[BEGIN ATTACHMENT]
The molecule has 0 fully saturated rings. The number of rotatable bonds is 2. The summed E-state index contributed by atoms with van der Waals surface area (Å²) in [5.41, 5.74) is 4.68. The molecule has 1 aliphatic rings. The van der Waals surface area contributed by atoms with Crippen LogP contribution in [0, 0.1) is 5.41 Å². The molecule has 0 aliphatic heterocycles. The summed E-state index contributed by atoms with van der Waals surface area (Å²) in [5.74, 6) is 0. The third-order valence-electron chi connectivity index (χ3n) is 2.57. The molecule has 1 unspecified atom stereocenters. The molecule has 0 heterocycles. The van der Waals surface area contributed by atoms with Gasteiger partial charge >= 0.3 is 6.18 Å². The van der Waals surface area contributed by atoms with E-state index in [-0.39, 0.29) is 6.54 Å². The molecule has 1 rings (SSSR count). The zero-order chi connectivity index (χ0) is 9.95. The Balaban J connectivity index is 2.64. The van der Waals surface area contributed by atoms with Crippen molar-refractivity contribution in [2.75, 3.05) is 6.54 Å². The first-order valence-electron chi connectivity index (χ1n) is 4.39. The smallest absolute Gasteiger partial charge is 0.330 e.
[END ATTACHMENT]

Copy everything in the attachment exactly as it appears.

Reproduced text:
The molecule has 0 fully saturated rings. The number of rotatable bonds is 2. The summed E-state index contributed by atoms with van der Waals surface area (Å²) in [5.41, 5.74) is 4.68. The molecule has 1 aliphatic rings. The van der Waals surface area contributed by atoms with Crippen LogP contribution in [0, 0.1) is 5.41 Å². The molecule has 0 aliphatic heterocycles. The summed E-state index contributed by atoms with van der Waals surface area (Å²) in [5.74, 6) is 0. The third-order valence-electron chi connectivity index (χ3n) is 2.57. The molecule has 1 unspecified atom stereocenters. The molecule has 0 heterocycles. The van der Waals surface area contributed by atoms with Gasteiger partial charge >= 0.3 is 6.18 Å². The van der Waals surface area contributed by atoms with E-state index in [-0.39, 0.29) is 6.54 Å². The molecule has 1 rings (SSSR count). The zero-order chi connectivity index (χ0) is 9.95. The Balaban J connectivity index is 2.64. The van der Waals surface area contributed by atoms with Crippen molar-refractivity contribution in [2.75, 3.05) is 6.54 Å². The first-order valence-electron chi connectivity index (χ1n) is 4.39. The smallest absolute Gasteiger partial charge is 0.330 e.